By Rob Rossi
Tuesday, Nov. 3, 2015, 8:51 p.m.
October 31: Pittsburgh Penguins goalie Marc-Andre Fleury (21 saves) recorded his 40th career shutout against the Toronto Maple Leafs. John E. Sokolowski, USA TODAY Sports
The Penguins couldn't score. Nor could they win. So, when they finally did score a victory, it was predictable that the contribution from a certain somebody went overlooked.
Being overlooked goes with the job of making saves for the Penguins.
Been that way for almost 50 years. Been that way during the best of those years.
It wasn't that way about a year ago. And if general manager Jim Rutherford hadn't determined back then that Marc-Andre Fleury was his goalie for the future, the Penguins' chances this season would look quite bleak.
Right now, Sidney Crosby isn't the best hockey player in the world. And the NHL's best 1-2 punch is not Crosby and Evgeni Malkin.
Plus, Kris Letang isn't playing like a top-tier defenseman. And Phil Kessel isn't on a pace to score 50 goals.
Yet, somehow the Penguins aren't buried in the Eastern Conference.
That's because their “Flower” has bloomed into a rarity among goaltenders to play for a team known for goals scored rather than saves made.
For a couple of years now, Fleury has been the Penguins' best player. In fact, through the first month, he's been the MVP of the NHL season.
Playing goal for the Penguins isn't about timely saves. Not now.
All the saves have been timely, and Fleury spent October saving almost every shot. Among goaltenders with at least 10 starts before Tuesday, his save percentage was No. 1 — and by a big margin. Only Vancouver's Ryan Miller had stopped at least 92 percent of his shots faced.
Fleury was at 94.2 percent.
But it's not even Fleury's most impressive number. Nor is the paltry total of goals he has allowed, 17.
It is the number is 292, and it represents the shots surrendered by the Penguins in Fleury's 10 starts. That equates to a 29.2 per-game average.
Thirteen teams have averaged better.
So much for the theory the Penguins have become a great defensive hockey club. And don't buy that line about the Penguins following a plan that calls for trading offense for defense.
Never forget whose statue is outside Consol Energy Center.
Never believe, for even a second, that Mario Lemieux is happy his Penguins are averaging 2.18 goals. That's down from 2.65 last season, which is down from 2.95 the season before.
If you're not sure whether these Penguins were built to score, consider that 57 percent of their salary-cap space is allotted to seven forwards.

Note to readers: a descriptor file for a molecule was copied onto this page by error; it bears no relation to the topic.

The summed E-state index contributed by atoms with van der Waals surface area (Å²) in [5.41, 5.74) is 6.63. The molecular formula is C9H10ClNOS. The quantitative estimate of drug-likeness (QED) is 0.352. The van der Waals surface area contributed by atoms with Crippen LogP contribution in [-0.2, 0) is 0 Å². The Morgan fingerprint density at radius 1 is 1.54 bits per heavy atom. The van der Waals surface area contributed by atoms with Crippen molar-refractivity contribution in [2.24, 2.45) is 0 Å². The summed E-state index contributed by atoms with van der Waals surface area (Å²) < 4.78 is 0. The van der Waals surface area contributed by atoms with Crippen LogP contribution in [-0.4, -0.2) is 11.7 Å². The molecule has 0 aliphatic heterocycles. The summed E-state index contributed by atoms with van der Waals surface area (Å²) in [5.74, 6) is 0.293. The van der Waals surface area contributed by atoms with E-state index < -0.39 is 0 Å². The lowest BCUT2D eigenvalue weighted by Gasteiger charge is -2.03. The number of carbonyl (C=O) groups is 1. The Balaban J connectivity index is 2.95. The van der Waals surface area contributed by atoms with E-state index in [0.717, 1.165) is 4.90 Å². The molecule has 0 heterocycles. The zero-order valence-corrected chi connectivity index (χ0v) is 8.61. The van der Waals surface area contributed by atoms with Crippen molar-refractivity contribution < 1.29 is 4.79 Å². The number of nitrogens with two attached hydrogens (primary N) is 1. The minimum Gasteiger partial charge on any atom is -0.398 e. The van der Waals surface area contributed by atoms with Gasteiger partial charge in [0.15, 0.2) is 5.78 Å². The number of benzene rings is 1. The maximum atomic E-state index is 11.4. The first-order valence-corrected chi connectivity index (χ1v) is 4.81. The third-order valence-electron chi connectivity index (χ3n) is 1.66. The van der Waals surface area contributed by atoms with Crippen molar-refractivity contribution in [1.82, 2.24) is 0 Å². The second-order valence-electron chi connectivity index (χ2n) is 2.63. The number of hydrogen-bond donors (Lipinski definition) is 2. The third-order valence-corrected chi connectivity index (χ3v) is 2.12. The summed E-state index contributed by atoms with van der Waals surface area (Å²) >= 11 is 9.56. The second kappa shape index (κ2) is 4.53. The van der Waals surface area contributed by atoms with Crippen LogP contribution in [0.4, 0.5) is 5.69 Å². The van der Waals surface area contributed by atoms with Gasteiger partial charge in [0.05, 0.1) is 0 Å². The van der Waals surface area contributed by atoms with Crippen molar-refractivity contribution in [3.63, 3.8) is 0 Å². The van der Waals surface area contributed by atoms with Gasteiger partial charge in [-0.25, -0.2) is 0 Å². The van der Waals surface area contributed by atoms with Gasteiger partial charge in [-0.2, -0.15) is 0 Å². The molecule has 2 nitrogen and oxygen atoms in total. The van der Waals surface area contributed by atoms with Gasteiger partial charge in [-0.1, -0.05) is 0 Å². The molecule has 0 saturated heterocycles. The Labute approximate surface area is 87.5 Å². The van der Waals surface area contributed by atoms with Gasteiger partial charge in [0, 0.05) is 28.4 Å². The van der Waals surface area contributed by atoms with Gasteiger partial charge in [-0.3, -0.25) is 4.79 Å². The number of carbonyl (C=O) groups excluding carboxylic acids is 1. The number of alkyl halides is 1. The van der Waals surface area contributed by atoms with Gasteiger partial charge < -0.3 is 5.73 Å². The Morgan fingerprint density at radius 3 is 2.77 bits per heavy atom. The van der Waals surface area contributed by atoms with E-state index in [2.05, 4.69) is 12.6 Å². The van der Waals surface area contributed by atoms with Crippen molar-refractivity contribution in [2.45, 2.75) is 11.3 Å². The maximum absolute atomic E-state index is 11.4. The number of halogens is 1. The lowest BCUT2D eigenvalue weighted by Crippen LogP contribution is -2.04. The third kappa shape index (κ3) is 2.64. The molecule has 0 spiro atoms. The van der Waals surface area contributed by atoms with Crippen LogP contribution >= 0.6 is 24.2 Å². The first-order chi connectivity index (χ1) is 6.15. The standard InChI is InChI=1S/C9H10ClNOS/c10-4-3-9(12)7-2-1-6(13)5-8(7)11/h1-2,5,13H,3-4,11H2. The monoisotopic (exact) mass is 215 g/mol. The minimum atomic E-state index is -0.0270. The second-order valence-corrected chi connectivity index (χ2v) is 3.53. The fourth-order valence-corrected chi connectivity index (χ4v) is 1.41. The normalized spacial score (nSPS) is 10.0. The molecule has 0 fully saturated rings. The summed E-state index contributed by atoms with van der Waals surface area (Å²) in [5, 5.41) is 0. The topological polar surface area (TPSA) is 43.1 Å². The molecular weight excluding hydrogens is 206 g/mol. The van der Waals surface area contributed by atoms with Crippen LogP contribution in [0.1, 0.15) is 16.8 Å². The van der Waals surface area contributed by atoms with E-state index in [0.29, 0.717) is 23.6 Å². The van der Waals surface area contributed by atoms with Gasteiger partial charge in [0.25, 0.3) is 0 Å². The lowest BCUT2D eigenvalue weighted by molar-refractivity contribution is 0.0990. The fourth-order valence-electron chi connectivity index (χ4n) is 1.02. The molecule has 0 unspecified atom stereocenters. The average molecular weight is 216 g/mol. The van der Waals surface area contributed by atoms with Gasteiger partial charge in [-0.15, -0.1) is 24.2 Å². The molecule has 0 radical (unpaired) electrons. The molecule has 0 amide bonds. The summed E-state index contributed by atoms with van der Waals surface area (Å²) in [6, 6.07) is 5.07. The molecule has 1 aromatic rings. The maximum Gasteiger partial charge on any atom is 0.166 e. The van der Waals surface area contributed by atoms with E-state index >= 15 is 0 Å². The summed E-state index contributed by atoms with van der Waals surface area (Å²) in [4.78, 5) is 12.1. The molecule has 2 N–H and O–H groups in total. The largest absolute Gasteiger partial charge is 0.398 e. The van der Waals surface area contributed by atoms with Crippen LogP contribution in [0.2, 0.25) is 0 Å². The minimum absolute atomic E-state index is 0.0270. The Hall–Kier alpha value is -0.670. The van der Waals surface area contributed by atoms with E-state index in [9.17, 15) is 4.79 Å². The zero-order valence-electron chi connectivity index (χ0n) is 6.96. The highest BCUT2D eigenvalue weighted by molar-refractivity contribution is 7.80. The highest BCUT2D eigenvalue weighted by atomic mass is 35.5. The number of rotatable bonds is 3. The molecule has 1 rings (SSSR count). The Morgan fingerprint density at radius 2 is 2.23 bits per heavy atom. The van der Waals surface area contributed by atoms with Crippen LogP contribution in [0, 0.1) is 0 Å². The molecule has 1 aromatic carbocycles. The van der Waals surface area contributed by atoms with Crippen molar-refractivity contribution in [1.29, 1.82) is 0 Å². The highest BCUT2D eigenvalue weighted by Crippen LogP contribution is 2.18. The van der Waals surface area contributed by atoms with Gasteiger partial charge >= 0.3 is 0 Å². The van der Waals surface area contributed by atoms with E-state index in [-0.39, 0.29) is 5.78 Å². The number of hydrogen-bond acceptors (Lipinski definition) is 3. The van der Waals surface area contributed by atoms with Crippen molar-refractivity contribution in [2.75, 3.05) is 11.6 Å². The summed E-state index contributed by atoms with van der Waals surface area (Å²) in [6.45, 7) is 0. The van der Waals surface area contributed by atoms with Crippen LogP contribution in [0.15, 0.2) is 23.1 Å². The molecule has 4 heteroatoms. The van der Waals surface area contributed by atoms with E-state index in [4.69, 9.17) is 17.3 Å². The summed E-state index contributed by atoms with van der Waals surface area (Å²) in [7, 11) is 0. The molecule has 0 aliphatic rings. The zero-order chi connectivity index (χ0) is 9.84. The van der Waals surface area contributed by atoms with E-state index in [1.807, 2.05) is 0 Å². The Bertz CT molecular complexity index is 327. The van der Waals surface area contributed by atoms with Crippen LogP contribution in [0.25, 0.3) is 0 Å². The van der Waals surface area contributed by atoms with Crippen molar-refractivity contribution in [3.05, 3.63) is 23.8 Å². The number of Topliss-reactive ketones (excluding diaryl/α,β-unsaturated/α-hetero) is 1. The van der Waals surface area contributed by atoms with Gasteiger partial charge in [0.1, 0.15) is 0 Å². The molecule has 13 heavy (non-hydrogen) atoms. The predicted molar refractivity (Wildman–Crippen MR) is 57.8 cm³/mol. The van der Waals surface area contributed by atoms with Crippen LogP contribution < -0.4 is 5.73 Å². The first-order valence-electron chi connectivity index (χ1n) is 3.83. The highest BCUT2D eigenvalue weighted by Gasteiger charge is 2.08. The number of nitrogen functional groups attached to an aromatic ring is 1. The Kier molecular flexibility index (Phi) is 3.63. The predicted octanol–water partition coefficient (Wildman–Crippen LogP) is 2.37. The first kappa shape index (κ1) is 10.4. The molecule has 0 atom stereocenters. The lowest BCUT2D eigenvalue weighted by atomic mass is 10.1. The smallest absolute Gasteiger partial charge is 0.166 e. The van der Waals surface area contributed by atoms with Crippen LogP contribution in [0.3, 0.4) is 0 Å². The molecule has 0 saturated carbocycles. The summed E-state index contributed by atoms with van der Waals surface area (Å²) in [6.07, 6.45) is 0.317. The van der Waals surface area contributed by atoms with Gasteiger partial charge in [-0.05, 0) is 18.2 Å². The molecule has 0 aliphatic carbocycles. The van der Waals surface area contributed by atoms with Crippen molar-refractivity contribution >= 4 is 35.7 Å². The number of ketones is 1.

Heck yeah, they're built to score.
They just aren't scoring. They haven't scored much for all but two-and-a-half of the months Mike Johnston has been coaching games. Crosby, fifth all-time in points per game, has gone without a point 38 times since Johnston stepped behind the bench.
When it's considered breaking news that Crosby records an assist, something is wrong. When the most interviewed athlete in Pittsburgh history is shutting out the local media after games (What, you haven't noticed the captain isn't speaking?), something is very wrong.
Fortunately, Fleury has been very right.
So was Rutherford early last season when he made it a priority to lock Fleury into a long-term third contract. That move stands out, even among some other good ones by the Penguins' veteran general manager.
While with Carolina, Rutherford admired Fleury from afar. A few days into his first training camp with the Penguins, Rutherford noticed something he described as “generally unique for goaltenders.”
Keep in mind that Rutherford was an NHL goaltender. As a player or GM, his dressing rooms didn't resemble the one he presumed belonged to Crosby or Malkin.
“Fleury's personality in the room is something that, truthfully, I didn't realize how important that was for this group,” Rutherford said.
“He's crucial. You don't always ask or expect your goaltender to be a leader like Fleury is here, but he's certainly the positive influence for this group.”
That statement made me think back to the night of the Penguins' first win after starting their season 0-3. The 2-0 victory over Ottawa marked Fleury's 16th shutout over the past three seasons. (He since has logged No. 17.) As Malkin held court with the media after that game, I approached Fleury with a question dripping with sarcasm, much like I have done over the years.
Bet you'd like to play against your offense right now?
I expected that bright, wide grin he had flashed so often. Fleury never flashed it.
“They've scored a lot for me over the years, Rob,” he said. “It's my turn to stop pucks.”
I started looking at Fleury differently that night. Everybody should take a good look.
The Flower has become a rock.
Rob Rossi is a staff writer for Trib Total Media. Reach him at email@example.com or via Twitter @RobRossi_Trib.
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